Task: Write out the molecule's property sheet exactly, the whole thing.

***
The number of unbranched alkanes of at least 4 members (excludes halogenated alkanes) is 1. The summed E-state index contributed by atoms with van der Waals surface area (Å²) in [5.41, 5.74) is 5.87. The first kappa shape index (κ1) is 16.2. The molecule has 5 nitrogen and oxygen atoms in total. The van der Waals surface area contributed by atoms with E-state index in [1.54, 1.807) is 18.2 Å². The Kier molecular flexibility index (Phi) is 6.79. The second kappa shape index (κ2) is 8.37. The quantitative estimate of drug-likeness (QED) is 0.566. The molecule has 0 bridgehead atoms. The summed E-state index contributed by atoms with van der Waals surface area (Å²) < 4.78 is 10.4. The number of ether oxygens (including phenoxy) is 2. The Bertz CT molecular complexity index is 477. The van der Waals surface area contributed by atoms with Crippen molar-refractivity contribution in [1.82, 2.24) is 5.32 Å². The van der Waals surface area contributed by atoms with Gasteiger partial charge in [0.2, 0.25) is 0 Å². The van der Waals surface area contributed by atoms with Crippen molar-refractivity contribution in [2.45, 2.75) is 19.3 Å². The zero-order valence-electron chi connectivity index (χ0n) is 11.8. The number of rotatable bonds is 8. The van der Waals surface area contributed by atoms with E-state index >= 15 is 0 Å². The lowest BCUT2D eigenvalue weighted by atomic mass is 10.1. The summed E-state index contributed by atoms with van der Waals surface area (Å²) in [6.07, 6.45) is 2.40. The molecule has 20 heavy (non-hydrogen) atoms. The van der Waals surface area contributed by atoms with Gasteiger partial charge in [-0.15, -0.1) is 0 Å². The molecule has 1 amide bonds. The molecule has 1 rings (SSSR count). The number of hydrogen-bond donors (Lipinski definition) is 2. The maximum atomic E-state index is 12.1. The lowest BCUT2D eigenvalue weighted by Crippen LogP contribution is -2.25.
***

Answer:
The number of unbranched alkanes of at least 4 members (excludes halogenated alkanes) is 1. The summed E-state index contributed by atoms with van der Waals surface area (Å²) in [5.41, 5.74) is 5.87. The first kappa shape index (κ1) is 16.2. The molecule has 5 nitrogen and oxygen atoms in total. The van der Waals surface area contributed by atoms with E-state index in [1.54, 1.807) is 18.2 Å². The Kier molecular flexibility index (Phi) is 6.79. The second kappa shape index (κ2) is 8.37. The quantitative estimate of drug-likeness (QED) is 0.566. The molecule has 0 bridgehead atoms. The summed E-state index contributed by atoms with van der Waals surface area (Å²) < 4.78 is 10.4. The number of ether oxygens (including phenoxy) is 2. The Bertz CT molecular complexity index is 477. The van der Waals surface area contributed by atoms with Crippen molar-refractivity contribution in [1.82, 2.24) is 5.32 Å². The van der Waals surface area contributed by atoms with Gasteiger partial charge in [0.2, 0.25) is 0 Å². The van der Waals surface area contributed by atoms with Crippen molar-refractivity contribution in [2.45, 2.75) is 19.3 Å². The zero-order valence-electron chi connectivity index (χ0n) is 11.8. The number of rotatable bonds is 8. The van der Waals surface area contributed by atoms with E-state index >= 15 is 0 Å². The lowest BCUT2D eigenvalue weighted by atomic mass is 10.1. The summed E-state index contributed by atoms with van der Waals surface area (Å²) in [6.07, 6.45) is 2.40. The molecule has 20 heavy (non-hydrogen) atoms. The van der Waals surface area contributed by atoms with Gasteiger partial charge in [-0.15, -0.1) is 0 Å². The molecule has 1 amide bonds. The molecule has 1 rings (SSSR count). The number of hydrogen-bond donors (Lipinski definition) is 2. The maximum atomic E-state index is 12.1. The lowest BCUT2D eigenvalue weighted by Crippen LogP contribution is -2.25.